Next up--and this one surprised us--fans.  This last winter we tried pointing a few low wattage usb fans at the places that were condensing the worst and, lo and behold, they dried off.  For such a low cost, low power alternative, they have been amazingly effective.  Presumably the water condenses elsewhere, like in the hull, but at least it's not over the bed.

Lofting your bedding so some air can get underneath the mattress can really help keeping the bottom of your cushions from getting drenched.  It doesn't have to be much, just a few millimeters, just enough so any water under there can evaporate and escape.  The water is coming from you, and it can eventually utterly saturate your mattress.  Caveat.

Chemical dehumidifiers like DampRid do work and pull a surprising amount of water out of the air, but they're disposable, fill up quickly, and are expensive over time (and often rather messy to deal with).  Not our fave.

Small, compressor-less Peltier device dehumidifiers are a low power option for small spaces.

They don't however, remove a huge amount of moisture.  Here's the removable water tank.  Not large.

We have also used a couple of small, Peltier device dehumidifiers currently on the market.  The things are very small,  have no compressor, and consume very little juice, but they only can remove a very small amount of water from the air.  They're ideal for small, enclosed spaces like lockers, but not really terribly well suited for larger, wetter spaces.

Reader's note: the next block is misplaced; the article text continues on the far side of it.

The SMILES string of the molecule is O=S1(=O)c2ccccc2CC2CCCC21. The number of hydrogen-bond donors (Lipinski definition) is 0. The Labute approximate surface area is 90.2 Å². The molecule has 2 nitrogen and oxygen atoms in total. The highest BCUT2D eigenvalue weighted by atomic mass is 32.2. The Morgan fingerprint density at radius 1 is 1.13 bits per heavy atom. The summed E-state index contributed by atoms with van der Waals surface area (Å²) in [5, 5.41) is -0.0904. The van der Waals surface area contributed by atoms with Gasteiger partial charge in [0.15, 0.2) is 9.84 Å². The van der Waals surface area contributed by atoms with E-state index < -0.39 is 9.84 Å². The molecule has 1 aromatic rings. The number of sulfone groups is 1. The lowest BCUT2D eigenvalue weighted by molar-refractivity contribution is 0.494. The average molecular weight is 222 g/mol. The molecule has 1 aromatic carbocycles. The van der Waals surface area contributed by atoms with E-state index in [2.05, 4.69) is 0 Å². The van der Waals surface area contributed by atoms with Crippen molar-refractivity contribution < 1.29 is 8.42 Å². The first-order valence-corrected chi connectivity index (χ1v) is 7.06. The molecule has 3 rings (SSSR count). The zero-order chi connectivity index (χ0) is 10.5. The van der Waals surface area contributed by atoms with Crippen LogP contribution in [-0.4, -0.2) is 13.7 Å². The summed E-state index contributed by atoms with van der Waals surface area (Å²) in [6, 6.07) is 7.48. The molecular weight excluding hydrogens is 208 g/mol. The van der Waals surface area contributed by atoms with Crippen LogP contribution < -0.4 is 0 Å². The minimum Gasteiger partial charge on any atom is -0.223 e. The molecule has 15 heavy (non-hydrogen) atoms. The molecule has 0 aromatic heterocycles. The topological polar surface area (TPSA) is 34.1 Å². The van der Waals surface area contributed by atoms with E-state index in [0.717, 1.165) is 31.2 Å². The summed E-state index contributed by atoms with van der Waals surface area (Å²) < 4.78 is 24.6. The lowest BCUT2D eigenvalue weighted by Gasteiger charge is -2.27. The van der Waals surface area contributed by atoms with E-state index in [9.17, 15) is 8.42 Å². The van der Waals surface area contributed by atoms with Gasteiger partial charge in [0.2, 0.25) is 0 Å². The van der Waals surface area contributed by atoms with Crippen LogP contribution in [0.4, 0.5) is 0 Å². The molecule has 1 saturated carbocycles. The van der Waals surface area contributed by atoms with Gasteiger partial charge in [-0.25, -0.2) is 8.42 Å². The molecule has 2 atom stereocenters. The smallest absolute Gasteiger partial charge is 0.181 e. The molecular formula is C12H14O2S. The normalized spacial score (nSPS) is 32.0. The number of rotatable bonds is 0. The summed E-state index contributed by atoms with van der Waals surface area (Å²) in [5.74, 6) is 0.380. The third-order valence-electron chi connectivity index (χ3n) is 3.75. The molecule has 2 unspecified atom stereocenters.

In the past, true compressor based dehumidifiers were kind of out of the running for a lot of vessels.  They were too big and ate too much power (a 40 pint dehumidifier is almost the size of a small refrigerator and uses a lot more juice.)  Lately, though, we've seen a number of 20 pint or less units hit the market.  These gizmos are very quiet, small enough to sit on a counter, and can pull the same amount of water out of the air in a couple of hours as one of the Peltier device units can do in a month.  They do, however, consume a fair amount of electricity.

New, 20 pint and less compressor dehumidifiers can sit on a counter.
In a few months, the weather will turn, the air will warm, and condensation won't be an issue.  We'll forget all about it until the first frost of next fall, when our own little rain forest will trigger a mad scramble to dig up one of the above solutions.  Living aboard a boat, you live with nature, good and bad, and have to adapt as best you can.  It's a small price to pay to wake up on the water.  Wouldn't have it any other way.